ROMANS: Right. SANDOVAL: But then you also have, for example -- especially working- class folks -- they are -- there is this fear that a second dose will get them a little sick, which we've heard from officials that is certainly something to be expected. But even missing one day of work would mean maybe not paying their rent.

So in terms of a solution here, you do have a lot of nonprofits on the ground in states like Arkansas -- states that are seeing a vaccination rate -- in Arkansas, for example, is like 35 percent -- that they're actively working with employers to try to make sure that those folks do have an opportunity to stay home --

ROMANS: Right.

SANDOVAL: -- if they need it.

And then there's also, for example, a lot of pregnant mothers there. You have concerns about fertility. And so you have a lot of gynecologists in states that are reaching out to their patients and putting those fears --

ROMANS: Right.

SANDOVAL: -- to rest.

So really, it's just a wide-ranging sort of myriad of excuses here that we're hearing from people. But in the end -- get this -- 95 percent of the patients in one of the hospital systems there in Arkansas were people who did not have that vaccine, which means it's safe to say that a majority of them that have either not been infected had they been vaccinated --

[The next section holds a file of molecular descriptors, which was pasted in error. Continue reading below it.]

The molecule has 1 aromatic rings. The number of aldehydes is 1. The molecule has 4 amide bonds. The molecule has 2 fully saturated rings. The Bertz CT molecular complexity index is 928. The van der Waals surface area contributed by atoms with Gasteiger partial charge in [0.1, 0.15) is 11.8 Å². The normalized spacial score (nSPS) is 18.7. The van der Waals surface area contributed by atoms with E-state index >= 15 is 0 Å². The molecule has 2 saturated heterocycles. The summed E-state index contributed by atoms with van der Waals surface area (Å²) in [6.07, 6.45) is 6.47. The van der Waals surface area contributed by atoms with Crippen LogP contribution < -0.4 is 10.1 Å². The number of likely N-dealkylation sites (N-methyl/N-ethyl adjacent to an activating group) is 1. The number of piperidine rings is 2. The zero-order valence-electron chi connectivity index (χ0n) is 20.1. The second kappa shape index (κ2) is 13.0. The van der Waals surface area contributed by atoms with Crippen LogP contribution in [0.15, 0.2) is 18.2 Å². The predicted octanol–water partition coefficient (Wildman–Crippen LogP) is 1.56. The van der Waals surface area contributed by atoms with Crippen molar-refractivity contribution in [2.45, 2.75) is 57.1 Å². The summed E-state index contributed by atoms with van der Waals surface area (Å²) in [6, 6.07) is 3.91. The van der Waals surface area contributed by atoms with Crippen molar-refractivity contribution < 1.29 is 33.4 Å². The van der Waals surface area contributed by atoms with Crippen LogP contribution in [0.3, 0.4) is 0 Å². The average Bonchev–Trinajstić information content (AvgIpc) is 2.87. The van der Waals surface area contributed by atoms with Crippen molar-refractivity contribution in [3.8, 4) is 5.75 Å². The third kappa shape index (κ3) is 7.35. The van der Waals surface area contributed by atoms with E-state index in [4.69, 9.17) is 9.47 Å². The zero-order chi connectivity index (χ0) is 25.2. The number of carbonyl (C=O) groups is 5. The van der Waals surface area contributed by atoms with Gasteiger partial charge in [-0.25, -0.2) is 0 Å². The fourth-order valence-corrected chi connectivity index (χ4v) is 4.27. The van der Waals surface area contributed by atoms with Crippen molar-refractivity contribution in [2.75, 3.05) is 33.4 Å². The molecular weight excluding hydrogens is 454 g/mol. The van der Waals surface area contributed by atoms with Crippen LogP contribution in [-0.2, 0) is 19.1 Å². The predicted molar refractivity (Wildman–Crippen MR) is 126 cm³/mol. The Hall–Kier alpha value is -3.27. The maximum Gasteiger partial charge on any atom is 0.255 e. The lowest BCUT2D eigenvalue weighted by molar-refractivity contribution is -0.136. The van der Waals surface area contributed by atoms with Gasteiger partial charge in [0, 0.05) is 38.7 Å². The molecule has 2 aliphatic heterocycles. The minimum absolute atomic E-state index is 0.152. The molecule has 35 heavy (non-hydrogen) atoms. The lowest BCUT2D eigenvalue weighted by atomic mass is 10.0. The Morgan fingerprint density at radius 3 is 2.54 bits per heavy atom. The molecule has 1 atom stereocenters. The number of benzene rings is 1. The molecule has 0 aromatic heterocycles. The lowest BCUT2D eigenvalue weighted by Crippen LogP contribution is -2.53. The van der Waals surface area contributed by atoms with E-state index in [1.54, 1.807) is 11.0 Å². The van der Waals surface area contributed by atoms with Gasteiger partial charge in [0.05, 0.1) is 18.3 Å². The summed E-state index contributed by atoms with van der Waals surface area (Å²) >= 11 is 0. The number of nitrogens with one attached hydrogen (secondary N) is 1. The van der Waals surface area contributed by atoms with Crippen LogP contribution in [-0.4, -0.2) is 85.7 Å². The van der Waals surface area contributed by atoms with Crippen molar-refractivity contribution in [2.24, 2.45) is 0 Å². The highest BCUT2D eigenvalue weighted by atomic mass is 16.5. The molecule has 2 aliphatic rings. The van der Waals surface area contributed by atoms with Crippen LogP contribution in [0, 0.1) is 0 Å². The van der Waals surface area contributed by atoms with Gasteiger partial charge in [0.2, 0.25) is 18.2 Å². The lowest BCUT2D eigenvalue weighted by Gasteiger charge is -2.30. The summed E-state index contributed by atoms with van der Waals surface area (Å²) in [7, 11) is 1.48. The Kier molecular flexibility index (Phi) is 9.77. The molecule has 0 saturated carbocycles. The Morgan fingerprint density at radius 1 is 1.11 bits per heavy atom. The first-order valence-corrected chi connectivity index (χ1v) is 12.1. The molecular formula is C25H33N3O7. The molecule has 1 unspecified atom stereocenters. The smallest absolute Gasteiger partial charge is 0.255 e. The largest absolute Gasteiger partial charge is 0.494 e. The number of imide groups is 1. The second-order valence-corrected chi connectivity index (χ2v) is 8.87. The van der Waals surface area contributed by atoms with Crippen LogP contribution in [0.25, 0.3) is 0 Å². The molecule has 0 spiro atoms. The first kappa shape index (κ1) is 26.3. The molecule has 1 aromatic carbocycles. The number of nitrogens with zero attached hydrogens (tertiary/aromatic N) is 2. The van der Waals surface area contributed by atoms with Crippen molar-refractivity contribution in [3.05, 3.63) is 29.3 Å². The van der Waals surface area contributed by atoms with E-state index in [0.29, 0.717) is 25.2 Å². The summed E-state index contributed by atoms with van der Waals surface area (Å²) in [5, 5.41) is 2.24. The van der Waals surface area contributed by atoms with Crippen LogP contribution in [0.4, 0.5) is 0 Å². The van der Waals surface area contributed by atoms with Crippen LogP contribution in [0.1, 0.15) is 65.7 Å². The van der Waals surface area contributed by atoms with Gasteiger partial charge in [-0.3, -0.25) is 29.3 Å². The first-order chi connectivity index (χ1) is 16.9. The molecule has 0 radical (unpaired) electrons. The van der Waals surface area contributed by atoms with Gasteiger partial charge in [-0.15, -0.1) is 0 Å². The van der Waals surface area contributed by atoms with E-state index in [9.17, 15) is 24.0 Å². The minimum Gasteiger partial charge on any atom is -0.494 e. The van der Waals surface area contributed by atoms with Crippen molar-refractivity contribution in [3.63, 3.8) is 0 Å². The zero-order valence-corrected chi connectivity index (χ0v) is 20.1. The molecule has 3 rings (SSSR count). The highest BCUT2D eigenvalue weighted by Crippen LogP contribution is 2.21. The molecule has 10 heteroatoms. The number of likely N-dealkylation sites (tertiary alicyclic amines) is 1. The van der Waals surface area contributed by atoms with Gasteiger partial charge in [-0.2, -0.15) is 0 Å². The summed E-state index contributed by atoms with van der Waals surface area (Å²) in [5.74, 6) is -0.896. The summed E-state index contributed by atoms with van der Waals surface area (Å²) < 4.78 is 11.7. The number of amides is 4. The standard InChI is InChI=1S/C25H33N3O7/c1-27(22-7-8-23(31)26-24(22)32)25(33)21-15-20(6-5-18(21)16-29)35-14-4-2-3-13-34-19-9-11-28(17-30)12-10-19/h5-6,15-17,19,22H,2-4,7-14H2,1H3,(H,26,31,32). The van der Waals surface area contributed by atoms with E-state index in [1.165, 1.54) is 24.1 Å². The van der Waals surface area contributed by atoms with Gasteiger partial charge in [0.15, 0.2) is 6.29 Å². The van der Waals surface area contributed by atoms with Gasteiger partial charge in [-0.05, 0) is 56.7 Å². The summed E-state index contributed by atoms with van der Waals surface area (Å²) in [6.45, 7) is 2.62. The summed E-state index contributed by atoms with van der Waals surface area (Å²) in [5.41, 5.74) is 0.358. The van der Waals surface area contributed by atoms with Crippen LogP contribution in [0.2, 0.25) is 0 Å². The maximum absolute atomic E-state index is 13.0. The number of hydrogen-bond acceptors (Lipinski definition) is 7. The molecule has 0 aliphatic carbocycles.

ROMANS: Right.

SANDOVAL: -- or they would have been well enough to recover at home. So that's the number I think that -- especially in some of these sort of red-leaning states that officials there on the ground are really stressing is like if you're not going to pay attention to us --

ROMANS: Right.

SANDOVAL: -- if you're not going to pay attention to health officials at the federal level, then at least take into account that number.

ROMANS: We now know it is a crisis among the unvaccinated.


ROMANS: And I have heard just anecdotally that there are people who think that once you have FDA approval, not just emergency use authorization --